Firstly, entrepreneurs in East Africa are involved in a variety of business activities pertaining to various unrelated sectors. One may find that, in light of high uncertainty, an entrepreneur spreads the risk and therefore diversifies. Being engaged in various ventures is not a bad idea, on the contrary, it demonstrates an understanding of the market dynamics and what it takes to be successful. However, as an investor ready to invest in one of the entrepreneur’s ventures, what will be the repercussions of the investment for the other ventures? Will the entrepreneur dedicate all the resources to the portfolio company?
Secondly, the entrepreneurs’ or managements’ objectives in running a business may not necessarily follow the same rationale as the investors’. For a fund manager, the primary aim is to exit with the highest return (and/or social impact) as possible. The way down that route is manifold and an entrepreneur may follow a different mindset.
Thirdly, a new generation of entrepreneurs is coming up that is heavily exposed and interlinked with foreign business concepts. It is no longer a necessity to study abroad in order to get a sense of how other economies organize and structure their businesses. Academic concepts have been adapted and are being replicated at prestigious business schools, spreading wisdom on how to do business. External financing and (social-) innovation are prominent topics. In times of Massive Open Online Courses (MOOC) even high quality courses from Standford and other top universities are within ultimate reach. The African equivalent has just been set up by the African Management Initiative. This adds a dash of change to the “traditional” ways of doing business in East Africa, particularly observable in the tech industry and the increasing accessibility of rigidly structured family businesses.
Buying into a company is a serious commitment with certain obligations and rights. Enforcing rights, if necessary, can be tricky and it often times needs case specific and creative solutions coupled with patience. It is clear that the EAC member states continuously reform their judiciary system but it still leaves significant loop holes which can amount to a costly and time-intensive process with uncertain outcomes. Again, being aware that the judiciary backbone is not as strong as in other markets calls for explicit caution while structuring a deal and increased monitoring & control measures during the investment phase.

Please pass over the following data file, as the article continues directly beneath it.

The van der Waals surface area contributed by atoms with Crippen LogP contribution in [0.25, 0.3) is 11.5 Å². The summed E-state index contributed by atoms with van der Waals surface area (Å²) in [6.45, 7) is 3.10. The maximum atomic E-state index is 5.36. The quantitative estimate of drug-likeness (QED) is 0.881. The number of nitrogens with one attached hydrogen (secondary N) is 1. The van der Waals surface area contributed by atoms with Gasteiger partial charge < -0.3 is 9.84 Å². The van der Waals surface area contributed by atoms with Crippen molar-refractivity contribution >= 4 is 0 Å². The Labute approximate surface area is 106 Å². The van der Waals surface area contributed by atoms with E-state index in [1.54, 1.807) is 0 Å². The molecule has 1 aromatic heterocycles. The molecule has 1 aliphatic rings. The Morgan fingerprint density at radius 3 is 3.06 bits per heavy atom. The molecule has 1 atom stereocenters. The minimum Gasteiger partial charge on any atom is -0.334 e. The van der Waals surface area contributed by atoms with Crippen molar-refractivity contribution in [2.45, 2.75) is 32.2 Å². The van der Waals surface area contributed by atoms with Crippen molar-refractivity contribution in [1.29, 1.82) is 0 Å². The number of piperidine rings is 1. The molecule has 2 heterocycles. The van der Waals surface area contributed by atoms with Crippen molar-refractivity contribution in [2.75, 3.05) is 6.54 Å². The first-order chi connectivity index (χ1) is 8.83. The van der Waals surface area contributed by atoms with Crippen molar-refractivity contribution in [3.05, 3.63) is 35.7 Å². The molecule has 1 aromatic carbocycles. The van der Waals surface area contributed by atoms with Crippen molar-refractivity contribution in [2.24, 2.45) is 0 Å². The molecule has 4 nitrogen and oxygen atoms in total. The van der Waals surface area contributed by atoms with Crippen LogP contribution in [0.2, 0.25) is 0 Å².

High prevalence of corruption
Unfortunately, when talking about business, corruption has to be addressed. Many people have written about corruption but the actual question remains: how to deal with it? From an investor’s perspective, the agenda is twofold. The investor needs to make sure that the equity fund and the portfolio companies stay out of it, otherwise, serious problems on multiple fronts will arise. No matter how small or big the investments are, the business context is influenced by unwritten norms. This calls for increased sensitization on corrupt behavior, be it in the own organization, in the portfolio company or with external stakeholders. Internal processes might have to be adapted and refined to actively reduce the likelihood of getting drawn into corruption.
Once invested, the question arises: to whom to sell? Even though we have seen exits occurring, a proven track record of successful exits and preferable exit routes is still missing. A deliberate approach on documenting these exits would greatly enhance investors’ and limited partners’ confidence. Up to date an IPO, at least nationally, is a dead end. An LBO or, if possible, an MBO, seems to be the most likely event of an exit. The question of who will be buying in will soon be answered as multinationals (i.e. Walmart, Google, Microsoft, KFC) and large private equity funds increasingly expand their outreach.
An article from VC4A – http://vc4africa.biz/blog/2013/06/26/7-key-hurdles-to-take-when-investing-in-east-africa/